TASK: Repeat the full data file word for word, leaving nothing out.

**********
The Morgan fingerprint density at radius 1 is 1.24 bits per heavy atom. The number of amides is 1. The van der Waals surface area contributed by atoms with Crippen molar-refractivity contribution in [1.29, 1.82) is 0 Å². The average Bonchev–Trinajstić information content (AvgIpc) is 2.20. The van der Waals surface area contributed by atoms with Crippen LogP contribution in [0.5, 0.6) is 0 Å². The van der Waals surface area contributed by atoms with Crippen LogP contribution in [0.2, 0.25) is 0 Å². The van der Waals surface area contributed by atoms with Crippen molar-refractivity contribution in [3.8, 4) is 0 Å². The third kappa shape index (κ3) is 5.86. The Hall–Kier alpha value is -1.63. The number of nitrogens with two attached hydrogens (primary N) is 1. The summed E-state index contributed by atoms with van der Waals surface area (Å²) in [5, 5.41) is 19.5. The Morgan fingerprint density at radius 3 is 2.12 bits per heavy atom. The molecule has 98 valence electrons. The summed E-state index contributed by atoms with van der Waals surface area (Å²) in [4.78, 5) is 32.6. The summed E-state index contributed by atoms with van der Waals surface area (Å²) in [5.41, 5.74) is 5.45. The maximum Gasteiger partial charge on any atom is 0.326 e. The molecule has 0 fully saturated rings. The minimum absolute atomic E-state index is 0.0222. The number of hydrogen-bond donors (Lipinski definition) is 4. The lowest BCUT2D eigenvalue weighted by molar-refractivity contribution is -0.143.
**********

The Morgan fingerprint density at radius 1 is 1.24 bits per heavy atom. The number of amides is 1. The van der Waals surface area contributed by atoms with Crippen molar-refractivity contribution in [1.29, 1.82) is 0 Å². The average Bonchev–Trinajstić information content (AvgIpc) is 2.20. The van der Waals surface area contributed by atoms with Crippen LogP contribution in [0.5, 0.6) is 0 Å². The van der Waals surface area contributed by atoms with Crippen LogP contribution in [0.2, 0.25) is 0 Å². The van der Waals surface area contributed by atoms with Crippen molar-refractivity contribution in [3.8, 4) is 0 Å². The third kappa shape index (κ3) is 5.86. The Hall–Kier alpha value is -1.63. The number of nitrogens with two attached hydrogens (primary N) is 1. The summed E-state index contributed by atoms with van der Waals surface area (Å²) in [5, 5.41) is 19.5. The Morgan fingerprint density at radius 3 is 2.12 bits per heavy atom. The molecule has 98 valence electrons. The summed E-state index contributed by atoms with van der Waals surface area (Å²) in [4.78, 5) is 32.6. The summed E-state index contributed by atoms with van der Waals surface area (Å²) in [5.41, 5.74) is 5.45. The maximum Gasteiger partial charge on any atom is 0.326 e. The molecule has 0 fully saturated rings. The minimum absolute atomic E-state index is 0.0222. The number of hydrogen-bond donors (Lipinski definition) is 4. The lowest BCUT2D eigenvalue weighted by molar-refractivity contribution is -0.143.